This is the fourth blog in a series featuring rivers of the Southeast endangered by toxic coal ash pollution. The rest of the series can be found here. Thanks to Hartwell Carson, French Broad Riverkeeper, who contributed to this post.
Communities across the United States are rediscovering their rivers as precious resources. River fronts once inhabited solely by industry are now the centerpiece for redevelopment projects, river walks and other infrastructure to help people and businesses make the most of their local waterways. Western North Carolina’s French Broad River is no exception to this national trend. The river once described by author Wilma Dykeman as “too thick to drink and too thin to plow”, is now a recreation and commerce destination, boasting extensive greenways, parks and a revitalized River Arts District in Asheville, N.C.
Locals and tourists alike now flock to the French Broad River and its watershed. One of the world’s oldest rivers, it offers visitors a range of spectacular views and recreational opportunities as it cuts through the Appalachian mountains and meanders through farmlands. Whether it’s a leisurely hike or canoe trip, or something more exciting like whitewater kayaking; you can find it on the French Broad. Near the river’s headwaters, a lucky few may even glimpse the elusive and endangered Hellbender, North America’s giant salamander, which can grow to almost 3 feet in length! (Click here for a video.)
“The biggest change I’ve seen on the French Broad is how much use it is getting now,” says Hartwell Carson, French Broad Riverkeeper. “The river used to be very neglected, people saw it as polluted. But last year two new outfitters opened up to get people on the river. People are starting to appreciate that it is a resource and not a dumping ground.”
But just because perceptions about the French Broad have changed, doesn’t mean the reality has. Industry pollution might not be as widespread and well known as it once was, but coal ash ponds and other industrial polluters are still contaminating this beautiful river with arsenic and other toxic pollutants.
Duke Power’s Asheville Power Station is located on and uses the waters of the French Broad River for cooling and other operations, including wet disposal of coal ash in massive impoundments. At last official count the plant’s two coal ash impoundments contained almost 905 million gallons of coal ash dumped in impoundments near the river’s banks. That’s enough to cover 2,000 football fields one foot deep in toxic waste. The waste in these giant lagoons is contained by two of the 49 coal ash impoundments rated high hazard by the Environmental Protection Agency. The dams earned this rating because a dam failure (like TVA’s Kingston coal ash disaster) would likely result in loss of life and significant infrastructure damage; in this case to I-240 (and the French Broad River), that is directly down hill from the dams.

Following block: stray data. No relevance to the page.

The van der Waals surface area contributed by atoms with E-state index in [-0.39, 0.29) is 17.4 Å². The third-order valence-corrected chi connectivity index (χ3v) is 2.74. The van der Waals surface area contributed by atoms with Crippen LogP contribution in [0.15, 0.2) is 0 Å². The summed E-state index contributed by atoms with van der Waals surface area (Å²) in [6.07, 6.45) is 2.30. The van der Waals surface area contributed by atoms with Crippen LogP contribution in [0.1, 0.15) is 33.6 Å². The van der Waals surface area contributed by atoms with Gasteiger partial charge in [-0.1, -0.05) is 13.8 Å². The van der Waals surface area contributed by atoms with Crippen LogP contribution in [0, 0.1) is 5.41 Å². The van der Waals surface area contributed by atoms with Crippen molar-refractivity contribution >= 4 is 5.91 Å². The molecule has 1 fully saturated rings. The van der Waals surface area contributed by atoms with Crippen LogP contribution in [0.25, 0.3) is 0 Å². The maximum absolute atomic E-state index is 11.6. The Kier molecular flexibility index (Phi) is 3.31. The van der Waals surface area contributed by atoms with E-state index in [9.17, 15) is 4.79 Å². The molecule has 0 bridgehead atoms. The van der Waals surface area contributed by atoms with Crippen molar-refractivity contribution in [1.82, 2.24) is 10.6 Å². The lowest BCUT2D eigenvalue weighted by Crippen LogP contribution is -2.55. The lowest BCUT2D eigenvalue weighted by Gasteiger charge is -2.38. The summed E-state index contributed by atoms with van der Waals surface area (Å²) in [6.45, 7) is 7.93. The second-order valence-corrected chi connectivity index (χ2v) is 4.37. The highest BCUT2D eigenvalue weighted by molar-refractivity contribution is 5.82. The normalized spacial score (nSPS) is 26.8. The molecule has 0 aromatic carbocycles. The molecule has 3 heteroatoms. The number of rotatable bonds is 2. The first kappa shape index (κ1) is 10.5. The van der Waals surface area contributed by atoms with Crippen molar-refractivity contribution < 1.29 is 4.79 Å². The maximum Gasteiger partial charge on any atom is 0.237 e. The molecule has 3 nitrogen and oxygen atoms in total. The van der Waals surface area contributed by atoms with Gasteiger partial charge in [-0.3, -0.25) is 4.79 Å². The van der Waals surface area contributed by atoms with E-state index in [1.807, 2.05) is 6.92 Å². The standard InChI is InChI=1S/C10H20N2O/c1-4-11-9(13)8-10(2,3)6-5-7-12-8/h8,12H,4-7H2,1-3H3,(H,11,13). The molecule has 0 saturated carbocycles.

But coal ash dams like these don’t only harm rivers and communities when they collapse, coal ash impoundments can (and often do) seep toxic pollution to nearby ground and surface waters on a regular basis. The French Broad Riverkeeper has found several seeps in the Asheville coal ash dams; illegal discharges which flow directly into the French Broad River. Sampling shows these seeps are leaking high concentrations of heavy metals, prompting legal action by conservation groups and the N.C. Department of Environment and Natural Resources for violations of the federal Clean Water Act. Coal ash from Asheville’s Power Plant has also been “recycled” as building site fill at the Asheville Regional Airport, also near the river, creating more potential for pollution to the river and nearby groundwater.
Ironically, the Asheville plant has gotten a good reputation for environmental stewardship thanks to air pollution upgrades made to the facility in recent years. But just like we all learned in seventh grade science class, “matter is neither created nor destroyed”, and all those pollutants are simply re-routed from air emissions to coal ash. Hartwell Carson reminds us of the importance of looking at the whole picture and seeking comprehensive solutions to the problems caused by coal-fired electricity generation:
There are huge lagoons of toxic coal ash full of heavy metals with almost zero protections next to our rivers. Is that the vision we want for the French Broad River? That’s not what our community wants. We all need to recognize that if we’re going to burn coal, we have to keep utilities responsible for those impacts. Better yet, we need to look for other solutions that are safer and healthier for everybody.
Right now we all have an opportunity to put stronger protections from coal ash pollution in place. Until September 20, the EPA is taking public comments on new Coal Plant Water Pollution Standards – an important piece of the puzzle in controlling coal ash pollution. Send your comments now and ask the EPA to stop coal ash pollution to the French Broad, and all rivers nationwide. Meanwhile, Congressional efforts are under way to undermine EPA’s authority to regulate coal ash and prevent the establishment of federal minimum safeguards. Send a message to your Representative today asking that they oppose these efforts and let EPA do its job to regulate this toxic trash.
The French Broad Riverkeeper is a non-profit organization working to protect and restore the French Broad River and its tributaries. To learn more about the river, or get involved to help out, visit their webpage at http://wnca.org/programs/water-quality/save-the-french-broad/.